Review: Yes Please by Amy Poehler

FullSizeRender.jpgGenre: Nonfiction/Memoir

Rating: 3.0/5.0 Stars

Main Takeaway: More of a book aiming toward life lessons and advice than comedy. Highly recommend the audiobook over print.

Amy Poehler has always been a feminist idol of mine. I love her acting, I love her humor, I love her girl power best friendship with Tina Fey, and I love the things she does to inspire girls to be strong and independent. So, needless to say, I was excited to pick up this 2014 memoir to read something funny, inspiring, and empowering.

I picked up this book originally in February. I was reading Beartown by Fredrik Backman and needed a pick me up in between the tougher parts of the novel. I read forty pages of Yes Please and promptly, and sadly, shelved it. I only picked it up again two weeks ago, ready to give it another shot, but this time I decided to listen to the audiobook.

Let me tell you, BOY does that audiobook make a difference!

What I realized about “funny people memoirs” is that much of the source of their humor is derived from their voice, their inflection, their delivery. Poehler is definitely one of those people, and as an improv actor, it does not surprise me that physicality is an essential part of her humor. But this delivery is lost in the context of the written page. Lines that I had read and not thought were funny, were suddenly hilarious when I listened to Amy say them aloud in the audiobook.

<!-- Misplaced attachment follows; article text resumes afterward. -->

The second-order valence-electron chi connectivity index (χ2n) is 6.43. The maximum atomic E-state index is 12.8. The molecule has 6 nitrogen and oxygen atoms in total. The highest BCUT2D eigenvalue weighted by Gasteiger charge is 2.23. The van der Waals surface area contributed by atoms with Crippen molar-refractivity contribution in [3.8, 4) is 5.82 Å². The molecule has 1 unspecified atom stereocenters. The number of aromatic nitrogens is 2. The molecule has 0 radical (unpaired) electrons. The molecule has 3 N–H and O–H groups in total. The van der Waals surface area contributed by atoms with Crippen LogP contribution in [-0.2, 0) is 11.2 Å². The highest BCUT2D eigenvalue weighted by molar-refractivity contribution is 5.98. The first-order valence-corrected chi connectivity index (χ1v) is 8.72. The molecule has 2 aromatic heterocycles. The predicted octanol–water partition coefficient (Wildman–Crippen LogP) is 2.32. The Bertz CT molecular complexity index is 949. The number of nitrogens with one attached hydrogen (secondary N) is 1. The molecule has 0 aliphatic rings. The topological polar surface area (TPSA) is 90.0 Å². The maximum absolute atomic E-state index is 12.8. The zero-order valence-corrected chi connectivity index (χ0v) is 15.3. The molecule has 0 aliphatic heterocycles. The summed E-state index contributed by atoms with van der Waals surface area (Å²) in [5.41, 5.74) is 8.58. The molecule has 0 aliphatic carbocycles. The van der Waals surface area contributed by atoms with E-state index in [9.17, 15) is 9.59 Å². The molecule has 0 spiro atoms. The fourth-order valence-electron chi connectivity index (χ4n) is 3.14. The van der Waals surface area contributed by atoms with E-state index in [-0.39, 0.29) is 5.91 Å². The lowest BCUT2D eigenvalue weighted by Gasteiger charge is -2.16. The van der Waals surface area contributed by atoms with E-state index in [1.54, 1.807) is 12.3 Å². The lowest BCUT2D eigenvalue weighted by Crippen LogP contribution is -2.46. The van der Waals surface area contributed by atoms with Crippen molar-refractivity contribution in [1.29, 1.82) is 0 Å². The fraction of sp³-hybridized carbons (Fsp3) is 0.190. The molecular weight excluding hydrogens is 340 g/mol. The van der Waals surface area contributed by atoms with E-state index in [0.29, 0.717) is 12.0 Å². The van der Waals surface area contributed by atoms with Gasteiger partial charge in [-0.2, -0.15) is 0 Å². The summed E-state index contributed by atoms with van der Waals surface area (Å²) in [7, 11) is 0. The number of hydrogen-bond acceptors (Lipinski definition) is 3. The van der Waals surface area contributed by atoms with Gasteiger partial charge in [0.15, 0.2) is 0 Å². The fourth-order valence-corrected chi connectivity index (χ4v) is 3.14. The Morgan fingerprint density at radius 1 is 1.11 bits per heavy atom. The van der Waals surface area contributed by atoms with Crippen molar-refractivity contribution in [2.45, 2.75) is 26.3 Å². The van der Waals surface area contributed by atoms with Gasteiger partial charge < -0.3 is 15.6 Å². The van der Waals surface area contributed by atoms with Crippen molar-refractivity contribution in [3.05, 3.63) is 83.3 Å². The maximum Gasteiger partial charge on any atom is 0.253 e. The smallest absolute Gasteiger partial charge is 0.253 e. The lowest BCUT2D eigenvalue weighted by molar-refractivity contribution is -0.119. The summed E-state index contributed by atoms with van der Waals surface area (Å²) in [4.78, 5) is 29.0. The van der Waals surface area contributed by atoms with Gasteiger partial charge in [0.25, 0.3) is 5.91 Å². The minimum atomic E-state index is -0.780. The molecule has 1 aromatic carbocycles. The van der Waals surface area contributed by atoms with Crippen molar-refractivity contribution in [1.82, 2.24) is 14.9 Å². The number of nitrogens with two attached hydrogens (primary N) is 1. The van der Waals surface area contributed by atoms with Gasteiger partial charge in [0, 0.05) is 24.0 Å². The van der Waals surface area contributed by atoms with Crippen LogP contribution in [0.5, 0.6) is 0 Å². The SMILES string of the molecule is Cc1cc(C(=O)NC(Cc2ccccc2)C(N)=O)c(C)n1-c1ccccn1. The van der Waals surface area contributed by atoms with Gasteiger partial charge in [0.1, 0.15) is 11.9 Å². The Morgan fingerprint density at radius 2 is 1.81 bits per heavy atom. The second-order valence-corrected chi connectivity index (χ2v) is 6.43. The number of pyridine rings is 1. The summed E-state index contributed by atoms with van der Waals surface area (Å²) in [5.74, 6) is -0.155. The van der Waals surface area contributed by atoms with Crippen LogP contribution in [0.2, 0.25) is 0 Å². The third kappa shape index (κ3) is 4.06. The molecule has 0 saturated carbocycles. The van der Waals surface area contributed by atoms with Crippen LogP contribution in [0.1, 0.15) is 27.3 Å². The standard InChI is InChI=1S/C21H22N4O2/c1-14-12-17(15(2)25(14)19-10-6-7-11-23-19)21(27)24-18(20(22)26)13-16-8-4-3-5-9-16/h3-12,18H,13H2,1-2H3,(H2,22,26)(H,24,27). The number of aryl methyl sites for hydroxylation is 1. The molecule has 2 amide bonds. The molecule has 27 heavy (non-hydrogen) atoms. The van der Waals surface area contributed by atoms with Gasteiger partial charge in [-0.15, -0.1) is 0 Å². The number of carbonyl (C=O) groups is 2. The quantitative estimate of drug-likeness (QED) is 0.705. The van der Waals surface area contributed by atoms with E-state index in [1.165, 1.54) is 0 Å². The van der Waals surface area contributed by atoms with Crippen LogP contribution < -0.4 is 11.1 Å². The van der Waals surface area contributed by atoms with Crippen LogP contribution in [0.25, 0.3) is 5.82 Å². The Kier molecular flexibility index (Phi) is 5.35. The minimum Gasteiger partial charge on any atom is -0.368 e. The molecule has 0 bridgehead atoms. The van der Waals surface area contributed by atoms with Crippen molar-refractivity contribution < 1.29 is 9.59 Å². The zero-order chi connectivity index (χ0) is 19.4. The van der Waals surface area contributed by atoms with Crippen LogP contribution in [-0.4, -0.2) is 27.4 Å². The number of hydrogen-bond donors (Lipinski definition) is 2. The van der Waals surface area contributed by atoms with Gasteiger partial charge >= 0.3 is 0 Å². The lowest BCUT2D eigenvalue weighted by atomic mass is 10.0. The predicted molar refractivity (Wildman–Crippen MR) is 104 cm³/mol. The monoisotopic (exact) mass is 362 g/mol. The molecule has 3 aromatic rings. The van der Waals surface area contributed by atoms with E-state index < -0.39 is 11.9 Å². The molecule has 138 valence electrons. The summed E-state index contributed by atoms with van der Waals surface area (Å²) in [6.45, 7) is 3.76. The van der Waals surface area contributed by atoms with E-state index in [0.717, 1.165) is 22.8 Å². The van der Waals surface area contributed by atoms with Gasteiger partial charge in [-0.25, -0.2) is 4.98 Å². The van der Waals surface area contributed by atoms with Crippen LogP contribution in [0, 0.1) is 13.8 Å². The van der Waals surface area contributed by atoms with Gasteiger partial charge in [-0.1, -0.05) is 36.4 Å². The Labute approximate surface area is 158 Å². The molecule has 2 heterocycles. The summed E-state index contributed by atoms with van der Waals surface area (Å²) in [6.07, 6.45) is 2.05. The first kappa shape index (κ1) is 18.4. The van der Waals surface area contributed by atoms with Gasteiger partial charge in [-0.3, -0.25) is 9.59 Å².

Still, I found Amy’s memoir to be more sentimental than funny. I really enjoyed the scenes where Amy pours her heart onto the page. In one chapter, Amy describes a sketch she performed on SNL in which she made an offensive joke about disabled children, specifically one named Mary who had a movie made about her life. Amy’s brutally honest description of the internal battle she had with herself over the following years and how she acted in the face of confrontation were humanizing and inspiring. Hearing a story about someone you idolize, who did the wrong thing and then tried to do the right thing, makes Amy seem so much more like all the rest of us, but still leaves the reader feeling inspired by the course of action she took.

Overall, I enjoyed this memoir. It was funny and inspiring and empowering, just as I had been expecting. However, I STRONGLY recommend listening to the audiobook rather than reading the print versions. The audiobook makes the experience more personal with Amy, and is a much better medium through which to enjoy her comedy.

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